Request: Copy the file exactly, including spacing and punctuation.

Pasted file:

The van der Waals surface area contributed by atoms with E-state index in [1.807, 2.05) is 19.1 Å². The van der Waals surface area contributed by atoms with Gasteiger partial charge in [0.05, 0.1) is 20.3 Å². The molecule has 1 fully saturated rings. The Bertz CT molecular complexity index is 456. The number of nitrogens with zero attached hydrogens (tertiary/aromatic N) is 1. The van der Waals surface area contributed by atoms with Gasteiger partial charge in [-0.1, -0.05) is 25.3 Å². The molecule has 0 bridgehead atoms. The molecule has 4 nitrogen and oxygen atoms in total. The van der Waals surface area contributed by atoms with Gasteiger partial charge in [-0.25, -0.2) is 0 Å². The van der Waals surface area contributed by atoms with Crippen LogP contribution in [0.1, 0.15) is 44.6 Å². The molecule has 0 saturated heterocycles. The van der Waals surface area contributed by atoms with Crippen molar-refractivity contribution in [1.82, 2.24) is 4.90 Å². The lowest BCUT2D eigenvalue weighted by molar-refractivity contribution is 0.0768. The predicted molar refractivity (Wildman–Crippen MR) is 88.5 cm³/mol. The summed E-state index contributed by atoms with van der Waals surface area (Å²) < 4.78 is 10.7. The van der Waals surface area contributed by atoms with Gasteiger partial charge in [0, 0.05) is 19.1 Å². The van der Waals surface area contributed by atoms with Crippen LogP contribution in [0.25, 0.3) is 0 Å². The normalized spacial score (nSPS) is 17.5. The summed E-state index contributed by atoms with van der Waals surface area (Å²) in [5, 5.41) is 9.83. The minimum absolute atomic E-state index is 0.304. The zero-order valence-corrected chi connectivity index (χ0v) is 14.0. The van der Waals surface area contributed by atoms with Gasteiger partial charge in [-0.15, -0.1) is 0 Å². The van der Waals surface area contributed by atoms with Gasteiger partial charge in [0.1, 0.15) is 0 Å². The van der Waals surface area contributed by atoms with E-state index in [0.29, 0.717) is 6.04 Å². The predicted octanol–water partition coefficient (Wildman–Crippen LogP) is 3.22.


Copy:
The van der Waals surface area contributed by atoms with E-state index in [1.807, 2.05) is 19.1 Å². The van der Waals surface area contributed by atoms with Gasteiger partial charge in [0.05, 0.1) is 20.3 Å². The molecule has 1 fully saturated rings. The Bertz CT molecular complexity index is 456. The number of nitrogens with zero attached hydrogens (tertiary/aromatic N) is 1. The van der Waals surface area contributed by atoms with Gasteiger partial charge in [-0.1, -0.05) is 25.3 Å². The molecule has 0 bridgehead atoms. The molecule has 4 nitrogen and oxygen atoms in total. The van der Waals surface area contributed by atoms with Gasteiger partial charge in [-0.25, -0.2) is 0 Å². The van der Waals surface area contributed by atoms with Crippen LogP contribution in [0.1, 0.15) is 44.6 Å². The molecule has 0 saturated heterocycles. The van der Waals surface area contributed by atoms with Crippen molar-refractivity contribution in [1.82, 2.24) is 4.90 Å². The lowest BCUT2D eigenvalue weighted by molar-refractivity contribution is 0.0768. The predicted molar refractivity (Wildman–Crippen MR) is 88.5 cm³/mol. The summed E-state index contributed by atoms with van der Waals surface area (Å²) < 4.78 is 10.7. The van der Waals surface area contributed by atoms with Gasteiger partial charge in [0, 0.05) is 19.1 Å². The van der Waals surface area contributed by atoms with Crippen LogP contribution in [0.25, 0.3) is 0 Å². The normalized spacial score (nSPS) is 17.5. The summed E-state index contributed by atoms with van der Waals surface area (Å²) in [5, 5.41) is 9.83. The minimum absolute atomic E-state index is 0.304. The zero-order valence-corrected chi connectivity index (χ0v) is 14.0. The van der Waals surface area contributed by atoms with Gasteiger partial charge in [-0.15, -0.1) is 0 Å². The van der Waals surface area contributed by atoms with Gasteiger partial charge in [0.1, 0.15) is 0 Å². The van der Waals surface area contributed by atoms with E-state index in [0.29, 0.717) is 6.04 Å². The predicted octanol–water partition coefficient (Wildman–Crippen LogP) is 3.22.